Craig Wilson is perhaps the Illinois team's largest member. Listed conservatively at 6'-5", 320 pounds, the athletic Wilson has gone from being a reserve on the offensive line to starter on the defensive line entering his final season of eligibility.
It is a big transition for the athletic and acrobatic Wilson, but he is working hard to learn the techniques required for the position. The Illini held a double session Wednesday at Camp Rantoul, and the defense was required to do up-downs and extra jogging afterward. And yet Wilson and fellow defensive tackle Jake Howe were last off the field, working extra on technique.
Does he enjoy taking the extra reps?
"Oh yeah. It's fun."
The Thornton High School product knows how to bull rush, but there is much more to the position than that. He had spring and summer to learn, but any extra work helps.
"I'm working mostly on pass sets, getting off the ball, ripping off the blocks. When the ball comes, I've got to tear off and make the tackle. I think I'm a lot better since when I first started this spring."
Of course, every action has an equal and opposite reaction. Wilson had early success in the spring, but the offensive linemen have learned how to counter his tendencies.
"From the spring to now, it's a lot different. The guys are aware of my bull rush and everything. They have an idea how I approach defense and how I come at them. So they were really ready when camp came along. It was a lot harder for me to try to make plays."
So now he must learn new approaches also.
"Yeah. They always keep me working. It takes a lot of repetition, but I'm learning new moves."
Offensive and defensive linemen must use opposite approaches to their positions. Wilson is beginning to enjoy expressing himself more forcefully on defense.
"There's a lot more freedom, like just letting all your emotions go. On offense, I'm supposed to block. I've got to refrain from that anger and forget about it. On defense, I've got to keep that anger in back of my head, but I can really take it out on the next guy. 'Remember the last play? I got you back now.'"
The defense won the battle with the offense Wednesday. Wilson had no regrets despite his friendship with offensive linemen.
"That felt real good. It's a real big competition between offense and defense. We're always talking trash to each other. We're getting in the cold tubs, at lunch, dinner and breakfast, we're still saying, 'When three o'clock comes, you better be ready to strap it up.'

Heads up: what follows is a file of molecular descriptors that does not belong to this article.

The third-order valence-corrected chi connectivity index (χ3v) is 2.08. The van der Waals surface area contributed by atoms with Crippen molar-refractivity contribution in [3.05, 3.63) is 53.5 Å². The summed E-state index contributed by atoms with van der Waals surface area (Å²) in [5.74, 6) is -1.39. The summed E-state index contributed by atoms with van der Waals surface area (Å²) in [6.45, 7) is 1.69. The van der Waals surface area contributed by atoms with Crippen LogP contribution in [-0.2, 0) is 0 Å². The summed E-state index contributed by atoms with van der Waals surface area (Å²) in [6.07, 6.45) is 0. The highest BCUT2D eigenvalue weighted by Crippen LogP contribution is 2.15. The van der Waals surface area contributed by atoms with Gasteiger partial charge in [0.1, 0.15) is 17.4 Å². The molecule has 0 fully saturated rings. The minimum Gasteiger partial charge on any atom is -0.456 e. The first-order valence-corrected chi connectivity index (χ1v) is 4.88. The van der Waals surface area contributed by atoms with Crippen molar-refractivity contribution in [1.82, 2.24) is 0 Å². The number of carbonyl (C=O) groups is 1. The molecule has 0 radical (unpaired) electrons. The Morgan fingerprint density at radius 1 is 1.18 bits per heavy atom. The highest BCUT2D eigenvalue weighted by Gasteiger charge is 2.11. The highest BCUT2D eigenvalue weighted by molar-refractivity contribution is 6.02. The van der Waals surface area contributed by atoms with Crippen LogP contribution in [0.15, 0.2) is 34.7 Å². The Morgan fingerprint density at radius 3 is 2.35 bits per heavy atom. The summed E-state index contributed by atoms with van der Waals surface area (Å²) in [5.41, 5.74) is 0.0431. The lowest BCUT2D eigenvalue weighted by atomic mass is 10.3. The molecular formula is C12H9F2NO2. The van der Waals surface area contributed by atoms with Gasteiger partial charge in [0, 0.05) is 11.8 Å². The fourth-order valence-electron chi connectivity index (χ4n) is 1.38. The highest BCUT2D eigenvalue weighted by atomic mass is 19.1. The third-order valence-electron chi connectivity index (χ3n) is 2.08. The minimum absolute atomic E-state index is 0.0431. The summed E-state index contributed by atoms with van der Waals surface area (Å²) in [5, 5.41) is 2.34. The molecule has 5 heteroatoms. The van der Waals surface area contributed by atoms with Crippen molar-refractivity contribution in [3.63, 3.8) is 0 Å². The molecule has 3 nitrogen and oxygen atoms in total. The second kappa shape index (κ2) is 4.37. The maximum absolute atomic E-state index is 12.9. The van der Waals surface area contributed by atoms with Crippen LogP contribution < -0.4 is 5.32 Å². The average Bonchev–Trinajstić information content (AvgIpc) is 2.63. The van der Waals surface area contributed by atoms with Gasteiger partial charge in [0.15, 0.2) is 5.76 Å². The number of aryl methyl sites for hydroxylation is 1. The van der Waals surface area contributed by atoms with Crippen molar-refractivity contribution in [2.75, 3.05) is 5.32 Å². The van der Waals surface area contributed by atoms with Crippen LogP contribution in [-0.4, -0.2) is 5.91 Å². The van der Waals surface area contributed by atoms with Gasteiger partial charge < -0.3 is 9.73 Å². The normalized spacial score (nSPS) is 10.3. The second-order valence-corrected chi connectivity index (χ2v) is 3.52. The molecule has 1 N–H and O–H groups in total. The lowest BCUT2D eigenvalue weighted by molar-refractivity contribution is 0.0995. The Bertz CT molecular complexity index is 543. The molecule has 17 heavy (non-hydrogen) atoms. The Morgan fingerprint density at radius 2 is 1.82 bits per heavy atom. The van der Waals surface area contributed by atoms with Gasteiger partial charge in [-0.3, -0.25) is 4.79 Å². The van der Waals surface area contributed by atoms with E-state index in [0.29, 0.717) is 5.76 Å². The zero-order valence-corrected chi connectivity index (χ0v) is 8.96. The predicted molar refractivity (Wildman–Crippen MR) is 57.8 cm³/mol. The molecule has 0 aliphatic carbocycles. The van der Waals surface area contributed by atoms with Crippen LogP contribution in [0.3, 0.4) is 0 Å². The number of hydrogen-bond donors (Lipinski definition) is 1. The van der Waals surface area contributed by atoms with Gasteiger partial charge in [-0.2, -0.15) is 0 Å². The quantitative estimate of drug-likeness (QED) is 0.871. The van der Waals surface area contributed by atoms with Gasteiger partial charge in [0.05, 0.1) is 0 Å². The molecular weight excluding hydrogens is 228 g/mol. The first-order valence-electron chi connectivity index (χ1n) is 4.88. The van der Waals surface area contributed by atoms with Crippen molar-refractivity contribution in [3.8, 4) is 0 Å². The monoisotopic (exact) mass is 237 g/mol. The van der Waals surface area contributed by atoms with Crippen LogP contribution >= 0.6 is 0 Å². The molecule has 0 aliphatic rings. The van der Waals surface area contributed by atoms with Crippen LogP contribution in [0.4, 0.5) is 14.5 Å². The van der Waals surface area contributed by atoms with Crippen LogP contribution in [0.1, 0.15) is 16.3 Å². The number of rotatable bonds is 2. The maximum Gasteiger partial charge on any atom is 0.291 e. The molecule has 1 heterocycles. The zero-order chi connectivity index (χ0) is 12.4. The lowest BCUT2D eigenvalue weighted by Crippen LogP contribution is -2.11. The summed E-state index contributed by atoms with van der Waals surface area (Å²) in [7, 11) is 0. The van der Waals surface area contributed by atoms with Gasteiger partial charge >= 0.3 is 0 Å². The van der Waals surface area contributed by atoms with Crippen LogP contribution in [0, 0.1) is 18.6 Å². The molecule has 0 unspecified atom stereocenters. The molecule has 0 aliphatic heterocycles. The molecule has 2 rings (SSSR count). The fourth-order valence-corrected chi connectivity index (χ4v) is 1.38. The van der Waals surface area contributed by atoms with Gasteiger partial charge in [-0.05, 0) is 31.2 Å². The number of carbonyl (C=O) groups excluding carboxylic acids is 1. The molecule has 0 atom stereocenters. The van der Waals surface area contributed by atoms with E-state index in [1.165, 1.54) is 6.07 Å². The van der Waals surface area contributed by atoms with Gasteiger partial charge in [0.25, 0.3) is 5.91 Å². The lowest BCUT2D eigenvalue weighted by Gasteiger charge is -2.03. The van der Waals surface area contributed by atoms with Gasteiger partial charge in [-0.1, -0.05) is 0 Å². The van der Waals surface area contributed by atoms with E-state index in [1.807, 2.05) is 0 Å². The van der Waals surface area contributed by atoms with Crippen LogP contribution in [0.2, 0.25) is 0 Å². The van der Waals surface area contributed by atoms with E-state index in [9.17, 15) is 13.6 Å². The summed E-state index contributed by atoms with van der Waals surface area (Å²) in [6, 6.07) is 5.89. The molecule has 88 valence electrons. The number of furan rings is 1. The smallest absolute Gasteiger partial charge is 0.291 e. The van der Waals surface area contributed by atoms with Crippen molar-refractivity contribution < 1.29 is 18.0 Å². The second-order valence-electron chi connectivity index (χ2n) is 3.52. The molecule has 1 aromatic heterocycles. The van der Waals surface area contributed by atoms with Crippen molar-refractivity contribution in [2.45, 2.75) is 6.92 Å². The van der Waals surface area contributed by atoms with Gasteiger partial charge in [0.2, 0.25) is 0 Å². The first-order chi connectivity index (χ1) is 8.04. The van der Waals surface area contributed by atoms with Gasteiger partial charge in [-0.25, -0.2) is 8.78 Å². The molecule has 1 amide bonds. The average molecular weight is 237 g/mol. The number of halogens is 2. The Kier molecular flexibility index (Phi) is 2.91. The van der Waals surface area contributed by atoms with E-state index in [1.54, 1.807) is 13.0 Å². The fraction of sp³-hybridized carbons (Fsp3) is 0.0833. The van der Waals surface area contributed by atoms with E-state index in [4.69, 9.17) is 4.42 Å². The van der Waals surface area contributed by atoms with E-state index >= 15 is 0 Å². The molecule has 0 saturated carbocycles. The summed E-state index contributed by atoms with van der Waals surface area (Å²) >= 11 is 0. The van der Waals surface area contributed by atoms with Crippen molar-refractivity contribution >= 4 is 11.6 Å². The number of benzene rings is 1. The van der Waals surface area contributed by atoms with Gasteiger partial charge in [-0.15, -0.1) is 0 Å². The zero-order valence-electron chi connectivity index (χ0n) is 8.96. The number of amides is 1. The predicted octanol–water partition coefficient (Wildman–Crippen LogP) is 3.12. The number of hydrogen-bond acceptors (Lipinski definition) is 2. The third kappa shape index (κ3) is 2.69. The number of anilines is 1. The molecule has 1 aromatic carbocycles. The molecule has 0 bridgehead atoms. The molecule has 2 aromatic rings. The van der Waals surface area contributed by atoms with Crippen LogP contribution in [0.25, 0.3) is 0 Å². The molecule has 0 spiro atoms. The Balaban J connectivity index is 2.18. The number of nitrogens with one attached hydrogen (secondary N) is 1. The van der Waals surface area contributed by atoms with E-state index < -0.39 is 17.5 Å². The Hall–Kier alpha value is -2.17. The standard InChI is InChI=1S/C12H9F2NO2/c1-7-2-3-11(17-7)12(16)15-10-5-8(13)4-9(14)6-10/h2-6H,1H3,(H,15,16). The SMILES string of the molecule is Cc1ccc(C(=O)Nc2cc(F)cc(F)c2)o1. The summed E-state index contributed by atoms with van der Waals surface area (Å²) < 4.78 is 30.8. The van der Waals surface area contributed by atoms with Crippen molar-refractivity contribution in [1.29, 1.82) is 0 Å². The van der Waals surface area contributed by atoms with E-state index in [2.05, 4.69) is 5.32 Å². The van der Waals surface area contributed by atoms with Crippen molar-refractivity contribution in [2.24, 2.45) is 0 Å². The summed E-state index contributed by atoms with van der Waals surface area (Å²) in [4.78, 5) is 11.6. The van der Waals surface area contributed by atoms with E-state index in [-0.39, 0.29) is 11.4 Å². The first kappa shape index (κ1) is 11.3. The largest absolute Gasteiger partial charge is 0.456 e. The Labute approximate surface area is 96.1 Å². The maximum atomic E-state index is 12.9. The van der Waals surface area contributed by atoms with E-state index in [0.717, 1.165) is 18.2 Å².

"We get a chance to knock it out and see who has a little bragging rights. 'Yeah, we got you for tonight.' They can't say nothing until we suit up again."
Of course, he realizes it is a daily battle, and no one wins all the time.
"Yeah, they're gonna come out and try to punch us in the mouth. But we expect it. We won't talk a lot of trash tonight, but tomorrow, oh yeah. They're gonna be ready."
Wilson appreciates the teamwork on the Illini this year. He is important to the team, and everyone is trying to help him improve.
"Even the young guys, besides the guys that have been over here a long time, they're teaching me moves. And still the older guys are teaching me things. Like, 'Craig, you were high on this play,' or, 'Craig, keep your pads down.' They're always telling me something new."
Most defensive tackles are much shorter than Wilson. Keeping low is a problem, and as a former offensive lineman, he realizes how excited they get when they encounter a defensive tackle who stands up on a play.
A new piece of equipment was purchased recently. Running through it requires staying low. It's a challenge for him.
"It's coming along pretty good. Coach has a new shoot over there. It's pretty low. It's kind of hard for me to keep my head up. 'Craig, get lower.' I say, 'Coach, I can't hardly get much lower.' But they really emphasize keeping your pads down with a wide base. If you don't do that, you'll get driven back."
Wilson may not be ideal for the position, but he is needed and should continue to improve throughout the season. He is enjoying the mental approach defensive coordinator Vic Koenning requires of his defenses.
"Coach always emphasizes that defense is an emotional sport. So we try to bring that out."